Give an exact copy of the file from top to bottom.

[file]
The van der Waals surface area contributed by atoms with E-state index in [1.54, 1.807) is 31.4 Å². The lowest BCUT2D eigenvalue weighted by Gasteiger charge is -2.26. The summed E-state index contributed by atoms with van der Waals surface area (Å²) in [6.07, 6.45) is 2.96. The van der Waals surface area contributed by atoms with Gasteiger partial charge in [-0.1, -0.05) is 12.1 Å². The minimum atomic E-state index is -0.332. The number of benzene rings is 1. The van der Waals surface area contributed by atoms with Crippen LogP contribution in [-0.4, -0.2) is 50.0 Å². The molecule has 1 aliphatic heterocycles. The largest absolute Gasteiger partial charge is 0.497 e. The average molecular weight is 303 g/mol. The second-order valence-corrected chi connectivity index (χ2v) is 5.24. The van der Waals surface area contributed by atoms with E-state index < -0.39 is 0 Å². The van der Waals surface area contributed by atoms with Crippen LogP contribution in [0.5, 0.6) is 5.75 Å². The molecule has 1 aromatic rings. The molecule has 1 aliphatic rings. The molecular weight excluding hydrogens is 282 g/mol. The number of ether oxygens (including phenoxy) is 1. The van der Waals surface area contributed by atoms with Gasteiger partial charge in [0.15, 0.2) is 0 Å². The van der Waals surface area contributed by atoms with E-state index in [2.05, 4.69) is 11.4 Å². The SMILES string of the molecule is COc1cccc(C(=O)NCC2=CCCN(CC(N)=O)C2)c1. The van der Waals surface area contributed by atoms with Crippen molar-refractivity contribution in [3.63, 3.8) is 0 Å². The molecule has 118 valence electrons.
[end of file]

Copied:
The van der Waals surface area contributed by atoms with E-state index in [1.54, 1.807) is 31.4 Å². The lowest BCUT2D eigenvalue weighted by Gasteiger charge is -2.26. The summed E-state index contributed by atoms with van der Waals surface area (Å²) in [6.07, 6.45) is 2.96. The van der Waals surface area contributed by atoms with Gasteiger partial charge in [-0.1, -0.05) is 12.1 Å². The minimum atomic E-state index is -0.332. The number of benzene rings is 1. The van der Waals surface area contributed by atoms with Crippen LogP contribution in [-0.4, -0.2) is 50.0 Å². The molecule has 1 aliphatic heterocycles. The largest absolute Gasteiger partial charge is 0.497 e. The average molecular weight is 303 g/mol. The second-order valence-corrected chi connectivity index (χ2v) is 5.24. The van der Waals surface area contributed by atoms with E-state index < -0.39 is 0 Å². The van der Waals surface area contributed by atoms with Crippen LogP contribution in [0.5, 0.6) is 5.75 Å². The molecule has 1 aromatic rings. The molecule has 1 aliphatic rings. The molecular weight excluding hydrogens is 282 g/mol. The number of ether oxygens (including phenoxy) is 1. The van der Waals surface area contributed by atoms with Gasteiger partial charge in [0.15, 0.2) is 0 Å². The van der Waals surface area contributed by atoms with E-state index in [2.05, 4.69) is 11.4 Å². The SMILES string of the molecule is COc1cccc(C(=O)NCC2=CCCN(CC(N)=O)C2)c1. The van der Waals surface area contributed by atoms with Crippen molar-refractivity contribution in [3.63, 3.8) is 0 Å². The molecule has 118 valence electrons.